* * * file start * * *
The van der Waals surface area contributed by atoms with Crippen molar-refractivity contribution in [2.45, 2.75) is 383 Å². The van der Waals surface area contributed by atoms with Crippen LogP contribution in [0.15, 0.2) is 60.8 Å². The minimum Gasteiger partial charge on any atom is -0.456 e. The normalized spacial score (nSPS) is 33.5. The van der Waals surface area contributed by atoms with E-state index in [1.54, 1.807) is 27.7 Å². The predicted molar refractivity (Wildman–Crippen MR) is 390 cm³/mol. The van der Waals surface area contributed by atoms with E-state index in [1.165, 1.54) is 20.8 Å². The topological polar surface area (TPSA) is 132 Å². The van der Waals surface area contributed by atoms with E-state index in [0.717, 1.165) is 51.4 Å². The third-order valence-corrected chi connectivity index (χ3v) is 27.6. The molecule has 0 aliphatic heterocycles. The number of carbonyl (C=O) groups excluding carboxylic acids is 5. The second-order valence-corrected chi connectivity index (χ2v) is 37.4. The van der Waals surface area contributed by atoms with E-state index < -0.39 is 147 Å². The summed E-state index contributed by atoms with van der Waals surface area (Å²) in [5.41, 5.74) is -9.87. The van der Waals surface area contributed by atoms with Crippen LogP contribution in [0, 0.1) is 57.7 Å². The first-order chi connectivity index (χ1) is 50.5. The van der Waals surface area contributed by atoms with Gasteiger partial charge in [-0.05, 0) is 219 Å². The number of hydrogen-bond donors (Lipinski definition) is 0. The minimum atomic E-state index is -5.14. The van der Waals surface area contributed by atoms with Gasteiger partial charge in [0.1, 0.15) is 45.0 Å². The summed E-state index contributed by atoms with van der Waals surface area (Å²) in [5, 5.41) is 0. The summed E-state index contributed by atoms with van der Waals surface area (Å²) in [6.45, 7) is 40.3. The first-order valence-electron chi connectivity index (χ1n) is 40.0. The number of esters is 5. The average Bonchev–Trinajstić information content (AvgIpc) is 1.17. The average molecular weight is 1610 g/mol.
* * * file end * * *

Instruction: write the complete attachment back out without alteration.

The van der Waals surface area contributed by atoms with Crippen molar-refractivity contribution in [2.45, 2.75) is 383 Å². The van der Waals surface area contributed by atoms with Crippen LogP contribution in [0.15, 0.2) is 60.8 Å². The minimum Gasteiger partial charge on any atom is -0.456 e. The normalized spacial score (nSPS) is 33.5. The van der Waals surface area contributed by atoms with E-state index in [1.54, 1.807) is 27.7 Å². The predicted molar refractivity (Wildman–Crippen MR) is 390 cm³/mol. The van der Waals surface area contributed by atoms with E-state index in [1.165, 1.54) is 20.8 Å². The topological polar surface area (TPSA) is 132 Å². The van der Waals surface area contributed by atoms with E-state index in [0.717, 1.165) is 51.4 Å². The third-order valence-corrected chi connectivity index (χ3v) is 27.6. The molecule has 0 aliphatic heterocycles. The number of carbonyl (C=O) groups excluding carboxylic acids is 5. The second-order valence-corrected chi connectivity index (χ2v) is 37.4. The van der Waals surface area contributed by atoms with E-state index < -0.39 is 147 Å². The summed E-state index contributed by atoms with van der Waals surface area (Å²) in [5.41, 5.74) is -9.87. The van der Waals surface area contributed by atoms with Crippen LogP contribution in [0, 0.1) is 57.7 Å². The first-order chi connectivity index (χ1) is 50.5. The van der Waals surface area contributed by atoms with Gasteiger partial charge in [-0.05, 0) is 219 Å². The number of hydrogen-bond donors (Lipinski definition) is 0. The minimum atomic E-state index is -5.14. The van der Waals surface area contributed by atoms with Gasteiger partial charge in [0.1, 0.15) is 45.0 Å². The summed E-state index contributed by atoms with van der Waals surface area (Å²) in [5, 5.41) is 0. The summed E-state index contributed by atoms with van der Waals surface area (Å²) in [6.45, 7) is 40.3. The first-order valence-electron chi connectivity index (χ1n) is 40.0. The number of esters is 5. The average Bonchev–Trinajstić information content (AvgIpc) is 1.17. The average molecular weight is 1610 g/mol.